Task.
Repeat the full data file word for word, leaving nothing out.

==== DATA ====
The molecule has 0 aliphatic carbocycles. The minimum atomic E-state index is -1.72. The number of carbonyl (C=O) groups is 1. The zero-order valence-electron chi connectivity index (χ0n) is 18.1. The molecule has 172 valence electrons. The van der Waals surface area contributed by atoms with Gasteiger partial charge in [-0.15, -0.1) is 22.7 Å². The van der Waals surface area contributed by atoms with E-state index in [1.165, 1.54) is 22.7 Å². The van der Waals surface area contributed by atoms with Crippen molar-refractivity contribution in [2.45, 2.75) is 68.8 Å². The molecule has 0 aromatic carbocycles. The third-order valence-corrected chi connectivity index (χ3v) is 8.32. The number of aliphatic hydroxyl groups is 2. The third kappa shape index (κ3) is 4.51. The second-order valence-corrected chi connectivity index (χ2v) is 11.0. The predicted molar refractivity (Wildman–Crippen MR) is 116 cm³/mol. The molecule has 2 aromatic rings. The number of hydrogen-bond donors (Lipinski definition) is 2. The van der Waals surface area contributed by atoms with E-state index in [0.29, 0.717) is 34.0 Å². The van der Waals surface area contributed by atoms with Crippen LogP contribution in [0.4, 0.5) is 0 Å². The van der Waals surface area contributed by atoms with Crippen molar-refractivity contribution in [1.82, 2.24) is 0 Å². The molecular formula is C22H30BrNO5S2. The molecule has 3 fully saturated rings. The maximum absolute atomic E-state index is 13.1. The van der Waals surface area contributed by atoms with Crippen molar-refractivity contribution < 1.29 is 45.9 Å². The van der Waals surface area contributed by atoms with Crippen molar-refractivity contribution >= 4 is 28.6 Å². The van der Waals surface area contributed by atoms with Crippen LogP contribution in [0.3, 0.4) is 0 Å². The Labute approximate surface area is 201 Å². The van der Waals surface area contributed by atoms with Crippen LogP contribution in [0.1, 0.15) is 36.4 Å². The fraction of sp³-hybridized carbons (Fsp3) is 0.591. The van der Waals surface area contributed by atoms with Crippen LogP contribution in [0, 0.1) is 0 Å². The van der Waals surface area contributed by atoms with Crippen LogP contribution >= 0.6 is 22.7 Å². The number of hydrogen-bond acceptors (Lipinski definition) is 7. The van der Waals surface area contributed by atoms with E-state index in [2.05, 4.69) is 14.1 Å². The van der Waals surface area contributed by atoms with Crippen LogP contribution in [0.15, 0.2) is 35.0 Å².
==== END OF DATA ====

The molecule has 0 aliphatic carbocycles. The minimum atomic E-state index is -1.72. The number of carbonyl (C=O) groups is 1. The zero-order valence-electron chi connectivity index (χ0n) is 18.1. The molecule has 172 valence electrons. The van der Waals surface area contributed by atoms with Gasteiger partial charge in [-0.15, -0.1) is 22.7 Å². The van der Waals surface area contributed by atoms with E-state index in [1.165, 1.54) is 22.7 Å². The van der Waals surface area contributed by atoms with Crippen molar-refractivity contribution in [2.45, 2.75) is 68.8 Å². The molecule has 0 aromatic carbocycles. The third-order valence-corrected chi connectivity index (χ3v) is 8.32. The number of aliphatic hydroxyl groups is 2. The third kappa shape index (κ3) is 4.51. The second-order valence-corrected chi connectivity index (χ2v) is 11.0. The predicted molar refractivity (Wildman–Crippen MR) is 116 cm³/mol. The molecule has 2 aromatic rings. The number of hydrogen-bond donors (Lipinski definition) is 2. The van der Waals surface area contributed by atoms with E-state index in [0.29, 0.717) is 34.0 Å². The van der Waals surface area contributed by atoms with Crippen LogP contribution in [0.4, 0.5) is 0 Å². The van der Waals surface area contributed by atoms with Crippen molar-refractivity contribution in [1.82, 2.24) is 0 Å². The molecular formula is C22H30BrNO5S2. The molecule has 3 fully saturated rings. The maximum absolute atomic E-state index is 13.1. The van der Waals surface area contributed by atoms with Crippen molar-refractivity contribution < 1.29 is 45.9 Å². The van der Waals surface area contributed by atoms with Crippen molar-refractivity contribution >= 4 is 28.6 Å². The van der Waals surface area contributed by atoms with Crippen LogP contribution in [0.3, 0.4) is 0 Å². The Labute approximate surface area is 201 Å². The van der Waals surface area contributed by atoms with Crippen LogP contribution in [0.1, 0.15) is 36.4 Å². The fraction of sp³-hybridized carbons (Fsp3) is 0.591. The van der Waals surface area contributed by atoms with Crippen LogP contribution in [0, 0.1) is 0 Å². The van der Waals surface area contributed by atoms with Crippen LogP contribution >= 0.6 is 22.7 Å². The number of hydrogen-bond acceptors (Lipinski definition) is 7. The van der Waals surface area contributed by atoms with E-state index in [2.05, 4.69) is 14.1 Å². The van der Waals surface area contributed by atoms with Crippen LogP contribution in [0.15, 0.2) is 35.0 Å².